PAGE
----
With the character’s out of the way, let’s talk about the Method itself. The way someone comes to possess the powers and what the powers do to them seem to be at odds with each other. As the comic says, “The key to the Hercules Method is to focus your mind, body, and spirit towards one goal. By bringing all three into alignment, the physical enthusiast can bring all of them under conscious control. Such control is the key to change. Extraordinary change.” From that description and what I see in the comic, the Method is all about control and concentration. Meditating may look simple, but it takes a lot of time and concentration to get it right. So with all of this control-centric training, why are the powers and everyone who has the powers fucking kill crazy? The Librarian, the chained up mummy guys, even Luther at points go fucking bananas and kill everything in their path. Why does a pretty peaceful exercise regiment result in bloodlust? The book does explain where the powers come from, and while I won’t spoil it, I will say that I love it for the same reason I love Luther’s costume. It’s just so simple.
Now to finish things off, I’m going to talk about my three biggest complaints with the series: The writing at points, the art at points, and the couple of very sudden tonal shifts. The first two of these, as a whole are really, well done. Justin Jordan is a good writer who can mix the bloody action and the sarcastic humor of this comic really well and Tradd Moore does some really great, kind of cartoony art that gets across the viciousness of some scenes but still makes look kind of funny with the Dead Alive/Evil Dead levels blood that are shown. But both of them do a couple of things that I do not like.
For Jordan, it’s the overuse of jokes. A running line in the series is “Oh shit.” In a couple of issues, multiple characters rattle off that line in quick succession with various contexts on it. For the first few times it was pretty funny. But after a while it just got kind of grating. Nobody can think of anything else to say except “Oh shit”? A lot of the humor also comes from the sarcastic banter between Luther and his friends. It makes sense they would be this sarcastic, what with them being teenagers and all, but they are all the same kind of sarcastic. In some scenes you could swap their dialogue around and it wouldn’t make much of a difference in the conversation. It would have been nice if they had different levels of sarcasm or if one of them wasn’t sarcastic at all.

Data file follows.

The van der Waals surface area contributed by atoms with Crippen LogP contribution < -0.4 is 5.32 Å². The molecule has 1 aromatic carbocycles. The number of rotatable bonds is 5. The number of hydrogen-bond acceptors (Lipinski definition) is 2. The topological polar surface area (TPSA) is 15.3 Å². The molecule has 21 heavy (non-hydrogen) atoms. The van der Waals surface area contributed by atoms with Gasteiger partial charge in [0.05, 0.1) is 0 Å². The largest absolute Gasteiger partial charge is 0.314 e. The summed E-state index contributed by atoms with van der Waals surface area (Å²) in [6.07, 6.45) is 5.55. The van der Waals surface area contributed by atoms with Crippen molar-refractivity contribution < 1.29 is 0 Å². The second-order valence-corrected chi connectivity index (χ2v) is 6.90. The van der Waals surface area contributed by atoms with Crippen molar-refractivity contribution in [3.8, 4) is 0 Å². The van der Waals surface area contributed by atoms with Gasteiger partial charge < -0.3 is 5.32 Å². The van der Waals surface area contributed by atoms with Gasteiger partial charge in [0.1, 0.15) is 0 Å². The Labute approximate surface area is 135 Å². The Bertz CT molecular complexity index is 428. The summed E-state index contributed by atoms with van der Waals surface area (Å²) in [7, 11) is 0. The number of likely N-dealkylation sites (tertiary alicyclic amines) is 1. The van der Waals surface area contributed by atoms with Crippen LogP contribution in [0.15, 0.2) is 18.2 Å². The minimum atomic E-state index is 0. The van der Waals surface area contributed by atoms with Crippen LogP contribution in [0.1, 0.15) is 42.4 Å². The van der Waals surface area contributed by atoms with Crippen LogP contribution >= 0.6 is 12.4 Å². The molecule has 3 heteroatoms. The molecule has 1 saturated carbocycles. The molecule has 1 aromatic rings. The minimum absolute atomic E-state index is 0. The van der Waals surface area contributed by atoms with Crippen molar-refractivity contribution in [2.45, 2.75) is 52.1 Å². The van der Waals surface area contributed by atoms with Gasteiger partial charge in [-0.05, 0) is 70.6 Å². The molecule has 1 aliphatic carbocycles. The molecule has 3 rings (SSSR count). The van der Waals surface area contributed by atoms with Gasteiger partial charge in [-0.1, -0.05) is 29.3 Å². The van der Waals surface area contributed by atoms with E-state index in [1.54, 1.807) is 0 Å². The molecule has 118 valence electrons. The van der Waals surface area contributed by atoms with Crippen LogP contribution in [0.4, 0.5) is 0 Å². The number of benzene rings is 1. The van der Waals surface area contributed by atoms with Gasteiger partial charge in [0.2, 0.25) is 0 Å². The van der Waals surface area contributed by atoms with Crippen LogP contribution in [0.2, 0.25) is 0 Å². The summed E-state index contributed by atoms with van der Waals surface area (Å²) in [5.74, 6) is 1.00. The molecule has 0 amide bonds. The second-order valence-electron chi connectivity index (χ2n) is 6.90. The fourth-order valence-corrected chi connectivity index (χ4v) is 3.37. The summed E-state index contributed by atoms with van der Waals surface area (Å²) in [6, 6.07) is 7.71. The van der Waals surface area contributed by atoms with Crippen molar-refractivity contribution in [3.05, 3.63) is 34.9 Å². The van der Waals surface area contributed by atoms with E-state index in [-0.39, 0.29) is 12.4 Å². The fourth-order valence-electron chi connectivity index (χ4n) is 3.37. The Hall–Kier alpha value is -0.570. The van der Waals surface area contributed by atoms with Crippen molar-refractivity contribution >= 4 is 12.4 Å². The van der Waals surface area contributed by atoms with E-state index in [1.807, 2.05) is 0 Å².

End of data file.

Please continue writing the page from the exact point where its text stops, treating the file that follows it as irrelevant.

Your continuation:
Jordan also puts a ton of emphasis on the word “talent.” Every time it is used it is preceded by an ellipsis and is usually in bold lettering. It’s like those really obvious title drops in movies that make you groan at how obvious it is. Only it’s done three or four times. It comes across to me as really awkward in conversation and feels really forced.
For Moore, it’s mostly lines. Every once in a while a character will have a bizarre amount of lines on their face. I have no idea why. Are they age lines? Are they supposed to be shadows? What the hell are they? However, this is a very small complaint. The art is still really great and a fantastic fit for the series. It’s just a very small pet peeve of mine that bugs me whenever I see it.
Finally, there are points in the story where the tone just shifts from the usual of pretty bloody yet pretty funny to something entirely different. The first one comes at the end of the first issue. Luther and Pete are confronted by Jacobson and his cronies. Jacobson insults Petra, so Luther breaks his fucking jaw. The next four panels are Pete and the cronies looking horrified and saying “Oh shit” with the last panel being Luther looking down at his fist dripping the blood of his enemy. Luther has this insane look on his face like he enjoyed what he just did way too much. But then in the next issue he is saying how he shouldn’t have done it because of how it made people look at him. That fits into his character. The other part did not.
The next bit comes in issue five. The friends of a drug dealer that Luther put in the hospital take Petra hostage to use her as bait. Luther shows up and fighting happens. Yeah it was kind of dark a little earlier, but Petra kept the same attitude and when Luther busts in he’s still talking with a bit of levity. Then they shoot him and shit changes instantly. The art on Luther’s face gets way more intense and as he is tearing these guys apart, Petra has this look of terror on her face and passes out at the sight of what Luther had done. From there on it’s just dark. Jordan put a letter at the back of issue five explaining why the violence was so intense in this issue, and while I do understand it from a writer’s standpoint he could have done a better job easing into it instead of just going from kind of goofy looking violence to “Holy fuck, this shit is insane” violence.
These three things are my biggest problems with the series, but in the grand scheme of things they are small. The book is still fantastic. The artwork fits the writing really well, and the writing is still solid for most of the book. Luther is a completely likable character to me, the supporting cast could have been fleshed out more but what we did get from the was still pretty good, and the reveals the book makes about its world are ambiguous enough to be really intriguing but still tell you enough so that you aren’t totally lost. If you have the chance to get this book, I highly recommend you do so. And better do it soon. The follow-up to this book, The Legend of Luther Strode, drops next week. I am so excited for it.